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A Brief History of the Collie

This is a brief history meant for the layman. It is not a comprehensive history as there are plenty of these. What is lacking is a history that is simple and easy to follow. Hopefully this will provide that for you. References are provided where they were used. I appologize for any inaccuracies that this history may contain

Origins of the Name:

At one time, the name was pronounced “coally” but, in the recorded history of the breed, was only spelled that way early on by some people attempting to render Northern Scottish pronunciation. (1) The origin of the name is not certain. There are many conflicting ideas about how the name came to be “Collie”. Here is a list of some possibilities of the origin of the Collie name:

  1. Coll – This means black in Anglo-Saxon (2)
  2. Colley – A breed of black-faced sheep in ancient Scotland (2)
  3. Coally – It is thought the original Collies were predominantly black (3)
  4. Coaly – a variation on Coally (4)
  5. Collie – A name describing the white band around the neck suggesting a collar (4)
  6. Collie – Gaelic for “useful” (5)
  7. Cuilean – Gealic for whelp or puppy (4)

The early Collies were called “cur” by local Scotsmen perhaps starting the saying “Mangy Cur” for a poor looking dog.(4)


There is much conjecture and little facts about ancient Collie history. I am going to separate out fact from Conjecture.


Sheepdogs were used to tend flocks in the time of the Romans. When armies marched, they tended to bring some dogs with them for companionship.(2) It is believed that Romans brought Collie-like dogs with them when they invaded England. These may have been bred with Scottish sheepdogs to start the Collie breed.(6) Possibly this occurred around the 5th century AD (8).

It is believed that the Deerhound, Collie and Scottish Terrier have the same ancestry (4). Possibly smooth collies originated from an infusion of Mastiff blood (7)


The modern Collie comes from a combination of Scottish and Northern English stock dogs mixed with some hunting breeds. No one is sure which ones started the breed. It is known that a variety of dog known as a “Golden Morray” was part of the early breeding. These were small, mostly black and white dogs weighing 25 to 35 pounds. Shepherds would breed these dogs for intelligence by keeping the runts and destroying the other pups. They believed the runts to be smarter than the rest. Those with longer coats were given to manor lords as gifts and are the predecessor of the modern Collie. (1)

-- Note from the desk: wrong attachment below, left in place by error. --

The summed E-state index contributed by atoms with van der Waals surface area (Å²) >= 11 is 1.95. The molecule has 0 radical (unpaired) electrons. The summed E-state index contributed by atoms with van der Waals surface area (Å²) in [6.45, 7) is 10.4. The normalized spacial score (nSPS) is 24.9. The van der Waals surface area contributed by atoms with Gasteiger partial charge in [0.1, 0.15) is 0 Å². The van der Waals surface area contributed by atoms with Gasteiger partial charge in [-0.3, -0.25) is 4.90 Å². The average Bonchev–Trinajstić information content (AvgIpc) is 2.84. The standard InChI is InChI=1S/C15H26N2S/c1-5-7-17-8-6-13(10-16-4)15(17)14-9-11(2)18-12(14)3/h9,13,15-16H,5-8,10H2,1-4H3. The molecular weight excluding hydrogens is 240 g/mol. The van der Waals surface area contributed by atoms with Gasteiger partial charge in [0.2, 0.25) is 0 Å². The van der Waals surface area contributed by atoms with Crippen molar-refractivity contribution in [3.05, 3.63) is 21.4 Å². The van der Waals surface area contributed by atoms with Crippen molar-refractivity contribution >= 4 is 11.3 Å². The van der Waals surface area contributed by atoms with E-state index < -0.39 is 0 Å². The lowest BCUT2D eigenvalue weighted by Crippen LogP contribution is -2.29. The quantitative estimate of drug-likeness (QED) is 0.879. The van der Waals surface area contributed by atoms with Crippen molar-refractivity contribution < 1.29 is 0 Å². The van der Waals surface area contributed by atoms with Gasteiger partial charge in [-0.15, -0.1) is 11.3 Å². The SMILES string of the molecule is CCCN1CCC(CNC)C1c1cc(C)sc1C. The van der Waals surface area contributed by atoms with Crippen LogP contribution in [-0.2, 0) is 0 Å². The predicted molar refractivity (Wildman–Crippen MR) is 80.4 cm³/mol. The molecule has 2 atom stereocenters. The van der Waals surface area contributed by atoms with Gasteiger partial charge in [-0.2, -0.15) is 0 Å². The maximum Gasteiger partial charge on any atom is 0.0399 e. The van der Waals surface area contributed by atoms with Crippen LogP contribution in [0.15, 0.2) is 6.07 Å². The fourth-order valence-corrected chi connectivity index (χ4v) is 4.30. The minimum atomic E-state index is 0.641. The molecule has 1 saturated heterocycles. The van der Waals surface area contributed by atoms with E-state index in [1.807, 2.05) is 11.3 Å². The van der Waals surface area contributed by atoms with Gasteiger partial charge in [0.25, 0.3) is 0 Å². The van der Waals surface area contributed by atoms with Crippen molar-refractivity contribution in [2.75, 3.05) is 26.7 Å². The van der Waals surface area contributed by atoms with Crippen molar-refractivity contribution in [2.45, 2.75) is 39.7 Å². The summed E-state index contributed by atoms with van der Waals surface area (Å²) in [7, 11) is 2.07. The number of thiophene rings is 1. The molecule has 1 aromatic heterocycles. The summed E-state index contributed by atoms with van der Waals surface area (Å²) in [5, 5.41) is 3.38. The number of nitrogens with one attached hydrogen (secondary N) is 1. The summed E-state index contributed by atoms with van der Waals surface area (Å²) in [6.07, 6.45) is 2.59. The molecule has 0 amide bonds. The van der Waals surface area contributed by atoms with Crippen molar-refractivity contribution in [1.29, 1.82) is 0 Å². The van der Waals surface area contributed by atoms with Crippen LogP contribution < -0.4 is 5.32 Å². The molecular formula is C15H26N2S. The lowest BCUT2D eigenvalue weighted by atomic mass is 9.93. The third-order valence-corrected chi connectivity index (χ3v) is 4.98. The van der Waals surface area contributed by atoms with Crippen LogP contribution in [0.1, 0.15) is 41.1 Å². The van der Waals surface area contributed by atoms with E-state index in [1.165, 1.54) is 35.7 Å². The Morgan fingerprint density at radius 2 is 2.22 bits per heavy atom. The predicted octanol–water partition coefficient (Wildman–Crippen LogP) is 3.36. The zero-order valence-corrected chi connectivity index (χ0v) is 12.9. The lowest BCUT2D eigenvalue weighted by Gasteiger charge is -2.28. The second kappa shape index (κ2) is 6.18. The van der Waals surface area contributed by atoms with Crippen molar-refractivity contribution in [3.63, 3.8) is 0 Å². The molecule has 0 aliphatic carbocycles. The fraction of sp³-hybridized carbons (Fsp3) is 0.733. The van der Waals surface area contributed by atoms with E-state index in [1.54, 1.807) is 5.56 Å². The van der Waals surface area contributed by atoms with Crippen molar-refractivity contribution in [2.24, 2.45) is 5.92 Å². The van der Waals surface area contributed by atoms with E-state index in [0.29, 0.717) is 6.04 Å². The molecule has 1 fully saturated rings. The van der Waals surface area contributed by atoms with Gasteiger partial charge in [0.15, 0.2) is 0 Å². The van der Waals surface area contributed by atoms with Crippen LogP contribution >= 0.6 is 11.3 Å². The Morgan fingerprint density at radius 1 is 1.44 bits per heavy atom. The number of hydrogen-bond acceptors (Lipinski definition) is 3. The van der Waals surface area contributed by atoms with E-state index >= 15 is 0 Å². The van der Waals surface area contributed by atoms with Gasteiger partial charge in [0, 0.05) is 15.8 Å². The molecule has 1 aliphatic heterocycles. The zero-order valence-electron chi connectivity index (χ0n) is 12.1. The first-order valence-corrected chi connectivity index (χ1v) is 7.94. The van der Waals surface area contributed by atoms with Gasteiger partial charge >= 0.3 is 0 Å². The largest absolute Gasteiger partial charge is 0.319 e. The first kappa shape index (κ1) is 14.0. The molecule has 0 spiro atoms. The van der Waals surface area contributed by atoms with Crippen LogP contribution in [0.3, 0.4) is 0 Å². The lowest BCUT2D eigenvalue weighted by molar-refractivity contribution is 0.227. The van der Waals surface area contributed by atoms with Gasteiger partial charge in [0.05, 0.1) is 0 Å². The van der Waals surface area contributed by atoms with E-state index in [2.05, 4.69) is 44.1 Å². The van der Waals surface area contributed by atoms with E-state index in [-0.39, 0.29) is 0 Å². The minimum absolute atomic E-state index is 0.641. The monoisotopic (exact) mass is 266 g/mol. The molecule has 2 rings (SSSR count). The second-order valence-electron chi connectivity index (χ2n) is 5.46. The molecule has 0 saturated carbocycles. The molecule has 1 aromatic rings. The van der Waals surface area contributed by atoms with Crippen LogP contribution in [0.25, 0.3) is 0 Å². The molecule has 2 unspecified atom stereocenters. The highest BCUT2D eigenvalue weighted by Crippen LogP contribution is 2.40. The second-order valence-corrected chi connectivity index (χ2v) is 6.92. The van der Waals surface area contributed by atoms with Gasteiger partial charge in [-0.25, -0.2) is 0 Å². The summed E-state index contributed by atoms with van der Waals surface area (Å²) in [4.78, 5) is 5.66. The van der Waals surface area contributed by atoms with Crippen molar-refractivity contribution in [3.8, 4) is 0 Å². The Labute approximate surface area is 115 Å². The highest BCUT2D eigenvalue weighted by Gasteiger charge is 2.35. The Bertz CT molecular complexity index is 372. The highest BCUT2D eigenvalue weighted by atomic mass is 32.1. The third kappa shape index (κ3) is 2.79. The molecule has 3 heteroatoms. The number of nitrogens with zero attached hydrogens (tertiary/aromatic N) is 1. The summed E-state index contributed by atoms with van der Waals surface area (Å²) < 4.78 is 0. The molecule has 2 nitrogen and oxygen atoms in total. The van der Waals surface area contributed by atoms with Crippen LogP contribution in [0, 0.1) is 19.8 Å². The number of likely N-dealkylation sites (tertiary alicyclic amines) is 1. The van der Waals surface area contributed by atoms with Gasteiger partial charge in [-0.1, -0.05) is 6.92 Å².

Sheepdogs of the Scottish border were added to the mix. They were larger, with a stronger muzzle and shorter coats. Later, other breeds were interbred. Irish Setters were bred with Collies to add height, weight and straighter legs. They also contributed to the Sable color. Labrador Retrievers were interbred but it is not certain what this added to the Collie breed.(1) They were crossed with the Gordon Setter to increase the tan color and the Borzoi to increase length of head. (2)

A dog called a “ban dog” was bred into the Collie line. It resembled the current Collie in the characteristics of its head. The shepherds kept breeding the “ban dog” into the Collie which caused coats of various lengths, eventually creating the Smooth Collie. In the 1880s, Smooth Collies were purposely bred back into the Rough Collie line and the modern Collie took its final shape. For a while, Collies would be born with a bob tail. It is believed that this was from the “ban dog”. (1)